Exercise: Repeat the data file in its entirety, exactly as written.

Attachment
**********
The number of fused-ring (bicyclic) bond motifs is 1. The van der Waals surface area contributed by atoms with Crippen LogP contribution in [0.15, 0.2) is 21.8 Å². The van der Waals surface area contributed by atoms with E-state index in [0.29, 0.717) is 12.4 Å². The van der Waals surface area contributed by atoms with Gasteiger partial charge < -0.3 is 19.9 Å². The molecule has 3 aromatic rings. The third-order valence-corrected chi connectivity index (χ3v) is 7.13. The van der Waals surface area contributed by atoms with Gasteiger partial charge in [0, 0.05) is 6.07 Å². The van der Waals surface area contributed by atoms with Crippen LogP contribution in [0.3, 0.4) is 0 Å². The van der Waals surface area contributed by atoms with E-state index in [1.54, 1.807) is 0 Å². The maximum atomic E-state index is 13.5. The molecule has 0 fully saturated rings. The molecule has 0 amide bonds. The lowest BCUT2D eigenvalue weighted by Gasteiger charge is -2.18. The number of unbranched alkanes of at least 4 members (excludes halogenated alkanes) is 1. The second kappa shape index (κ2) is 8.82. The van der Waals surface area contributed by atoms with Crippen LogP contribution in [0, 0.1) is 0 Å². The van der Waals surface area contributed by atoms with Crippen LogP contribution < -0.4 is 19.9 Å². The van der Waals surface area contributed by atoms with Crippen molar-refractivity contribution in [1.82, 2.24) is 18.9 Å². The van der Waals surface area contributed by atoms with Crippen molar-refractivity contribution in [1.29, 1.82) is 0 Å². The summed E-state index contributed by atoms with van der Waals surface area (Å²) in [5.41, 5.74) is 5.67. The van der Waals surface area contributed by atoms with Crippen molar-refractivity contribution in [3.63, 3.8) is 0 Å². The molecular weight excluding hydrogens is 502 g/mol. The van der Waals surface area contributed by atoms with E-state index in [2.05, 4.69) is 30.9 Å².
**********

The number of fused-ring (bicyclic) bond motifs is 1. The van der Waals surface area contributed by atoms with Crippen LogP contribution in [0.15, 0.2) is 21.8 Å². The van der Waals surface area contributed by atoms with E-state index in [0.29, 0.717) is 12.4 Å². The van der Waals surface area contributed by atoms with Gasteiger partial charge < -0.3 is 19.9 Å². The molecule has 3 aromatic rings. The third-order valence-corrected chi connectivity index (χ3v) is 7.13. The van der Waals surface area contributed by atoms with Gasteiger partial charge in [0, 0.05) is 6.07 Å². The van der Waals surface area contributed by atoms with Crippen LogP contribution in [0.3, 0.4) is 0 Å². The van der Waals surface area contributed by atoms with E-state index in [1.54, 1.807) is 0 Å². The maximum atomic E-state index is 13.5. The molecule has 0 fully saturated rings. The molecule has 0 amide bonds. The lowest BCUT2D eigenvalue weighted by Gasteiger charge is -2.18. The number of unbranched alkanes of at least 4 members (excludes halogenated alkanes) is 1. The second kappa shape index (κ2) is 8.82. The van der Waals surface area contributed by atoms with Crippen LogP contribution in [0, 0.1) is 0 Å². The van der Waals surface area contributed by atoms with Crippen LogP contribution < -0.4 is 19.9 Å². The van der Waals surface area contributed by atoms with Crippen molar-refractivity contribution in [1.82, 2.24) is 18.9 Å². The van der Waals surface area contributed by atoms with Crippen molar-refractivity contribution in [1.29, 1.82) is 0 Å². The summed E-state index contributed by atoms with van der Waals surface area (Å²) in [5.41, 5.74) is 5.67. The van der Waals surface area contributed by atoms with Crippen molar-refractivity contribution in [3.63, 3.8) is 0 Å². The molecular weight excluding hydrogens is 502 g/mol. The van der Waals surface area contributed by atoms with E-state index in [2.05, 4.69) is 30.9 Å².